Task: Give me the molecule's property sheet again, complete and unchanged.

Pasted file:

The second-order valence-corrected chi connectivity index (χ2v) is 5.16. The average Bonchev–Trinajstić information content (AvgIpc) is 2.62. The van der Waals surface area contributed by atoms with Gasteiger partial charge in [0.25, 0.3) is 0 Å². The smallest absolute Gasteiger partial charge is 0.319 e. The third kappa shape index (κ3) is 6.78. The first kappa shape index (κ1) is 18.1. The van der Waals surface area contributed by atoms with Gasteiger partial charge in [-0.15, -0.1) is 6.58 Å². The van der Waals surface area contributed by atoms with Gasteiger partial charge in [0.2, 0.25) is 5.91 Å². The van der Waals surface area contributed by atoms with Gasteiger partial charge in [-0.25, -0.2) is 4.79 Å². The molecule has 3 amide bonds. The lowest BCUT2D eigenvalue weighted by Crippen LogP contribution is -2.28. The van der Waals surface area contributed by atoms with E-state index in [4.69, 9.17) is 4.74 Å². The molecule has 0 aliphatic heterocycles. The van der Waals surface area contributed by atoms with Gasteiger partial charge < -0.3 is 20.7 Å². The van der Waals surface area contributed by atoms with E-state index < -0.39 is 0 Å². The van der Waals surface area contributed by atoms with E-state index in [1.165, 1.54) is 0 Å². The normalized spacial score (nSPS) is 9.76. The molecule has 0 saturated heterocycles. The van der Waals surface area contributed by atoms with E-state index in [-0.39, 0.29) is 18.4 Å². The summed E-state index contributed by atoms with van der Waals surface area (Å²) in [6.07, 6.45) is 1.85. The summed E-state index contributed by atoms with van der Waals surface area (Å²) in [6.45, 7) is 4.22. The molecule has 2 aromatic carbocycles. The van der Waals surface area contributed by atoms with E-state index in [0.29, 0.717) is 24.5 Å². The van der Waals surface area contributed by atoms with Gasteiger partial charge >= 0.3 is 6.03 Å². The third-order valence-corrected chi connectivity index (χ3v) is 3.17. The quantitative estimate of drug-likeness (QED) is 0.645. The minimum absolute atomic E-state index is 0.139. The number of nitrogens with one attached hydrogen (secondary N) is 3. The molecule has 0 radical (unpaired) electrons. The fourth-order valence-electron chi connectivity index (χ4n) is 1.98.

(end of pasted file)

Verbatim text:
The second-order valence-corrected chi connectivity index (χ2v) is 5.16. The average Bonchev–Trinajstić information content (AvgIpc) is 2.62. The van der Waals surface area contributed by atoms with Gasteiger partial charge in [0.25, 0.3) is 0 Å². The smallest absolute Gasteiger partial charge is 0.319 e. The third kappa shape index (κ3) is 6.78. The first kappa shape index (κ1) is 18.1. The van der Waals surface area contributed by atoms with Gasteiger partial charge in [-0.15, -0.1) is 6.58 Å². The van der Waals surface area contributed by atoms with Gasteiger partial charge in [0.2, 0.25) is 5.91 Å². The van der Waals surface area contributed by atoms with Gasteiger partial charge in [-0.25, -0.2) is 4.79 Å². The molecule has 3 amide bonds. The lowest BCUT2D eigenvalue weighted by Crippen LogP contribution is -2.28. The van der Waals surface area contributed by atoms with E-state index in [4.69, 9.17) is 4.74 Å². The molecule has 0 aliphatic heterocycles. The van der Waals surface area contributed by atoms with Gasteiger partial charge < -0.3 is 20.7 Å². The van der Waals surface area contributed by atoms with E-state index < -0.39 is 0 Å². The van der Waals surface area contributed by atoms with E-state index in [1.165, 1.54) is 0 Å². The normalized spacial score (nSPS) is 9.76. The molecule has 0 saturated heterocycles. The van der Waals surface area contributed by atoms with E-state index in [-0.39, 0.29) is 18.4 Å². The summed E-state index contributed by atoms with van der Waals surface area (Å²) in [6.07, 6.45) is 1.85. The summed E-state index contributed by atoms with van der Waals surface area (Å²) in [6.45, 7) is 4.22. The molecule has 2 aromatic carbocycles. The van der Waals surface area contributed by atoms with E-state index in [0.29, 0.717) is 24.5 Å². The van der Waals surface area contributed by atoms with Gasteiger partial charge >= 0.3 is 6.03 Å². The third-order valence-corrected chi connectivity index (χ3v) is 3.17. The quantitative estimate of drug-likeness (QED) is 0.645. The minimum absolute atomic E-state index is 0.139. The number of nitrogens with one attached hydrogen (secondary N) is 3. The molecule has 0 radical (unpaired) electrons. The fourth-order valence-electron chi connectivity index (χ4n) is 1.98.